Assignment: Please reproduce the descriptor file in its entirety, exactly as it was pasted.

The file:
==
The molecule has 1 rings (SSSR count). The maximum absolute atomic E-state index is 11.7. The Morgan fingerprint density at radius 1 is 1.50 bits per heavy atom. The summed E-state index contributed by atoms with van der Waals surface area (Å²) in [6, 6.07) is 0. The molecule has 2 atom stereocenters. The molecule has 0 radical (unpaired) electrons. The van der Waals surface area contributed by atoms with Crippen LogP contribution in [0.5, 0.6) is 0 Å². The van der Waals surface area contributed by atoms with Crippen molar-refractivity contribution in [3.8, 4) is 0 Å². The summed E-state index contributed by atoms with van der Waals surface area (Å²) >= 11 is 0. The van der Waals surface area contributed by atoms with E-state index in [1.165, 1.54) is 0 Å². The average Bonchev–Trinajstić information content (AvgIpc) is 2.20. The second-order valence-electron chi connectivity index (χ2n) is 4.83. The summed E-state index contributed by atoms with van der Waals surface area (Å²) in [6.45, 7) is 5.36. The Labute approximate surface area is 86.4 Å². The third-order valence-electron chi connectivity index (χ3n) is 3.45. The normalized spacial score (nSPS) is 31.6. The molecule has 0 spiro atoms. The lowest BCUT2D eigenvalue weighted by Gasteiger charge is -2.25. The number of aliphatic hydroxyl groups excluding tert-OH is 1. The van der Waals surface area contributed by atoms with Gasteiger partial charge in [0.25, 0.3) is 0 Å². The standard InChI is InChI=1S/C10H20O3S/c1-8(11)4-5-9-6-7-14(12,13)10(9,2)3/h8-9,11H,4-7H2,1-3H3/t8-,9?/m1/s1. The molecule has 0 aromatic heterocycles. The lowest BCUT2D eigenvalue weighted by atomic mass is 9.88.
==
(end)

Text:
The molecule has 1 rings (SSSR count). The maximum absolute atomic E-state index is 11.7. The Morgan fingerprint density at radius 1 is 1.50 bits per heavy atom. The summed E-state index contributed by atoms with van der Waals surface area (Å²) in [6, 6.07) is 0. The molecule has 2 atom stereocenters. The molecule has 0 radical (unpaired) electrons. The van der Waals surface area contributed by atoms with Crippen LogP contribution in [0.5, 0.6) is 0 Å². The van der Waals surface area contributed by atoms with Crippen molar-refractivity contribution in [3.8, 4) is 0 Å². The summed E-state index contributed by atoms with van der Waals surface area (Å²) >= 11 is 0. The van der Waals surface area contributed by atoms with E-state index in [1.165, 1.54) is 0 Å². The average Bonchev–Trinajstić information content (AvgIpc) is 2.20. The second-order valence-electron chi connectivity index (χ2n) is 4.83. The summed E-state index contributed by atoms with van der Waals surface area (Å²) in [6.45, 7) is 5.36. The Labute approximate surface area is 86.4 Å². The third-order valence-electron chi connectivity index (χ3n) is 3.45. The normalized spacial score (nSPS) is 31.6. The molecule has 0 spiro atoms. The lowest BCUT2D eigenvalue weighted by Gasteiger charge is -2.25. The number of aliphatic hydroxyl groups excluding tert-OH is 1. The van der Waals surface area contributed by atoms with Gasteiger partial charge in [0.25, 0.3) is 0 Å². The standard InChI is InChI=1S/C10H20O3S/c1-8(11)4-5-9-6-7-14(12,13)10(9,2)3/h8-9,11H,4-7H2,1-3H3/t8-,9?/m1/s1. The molecule has 0 aromatic heterocycles. The lowest BCUT2D eigenvalue weighted by atomic mass is 9.88.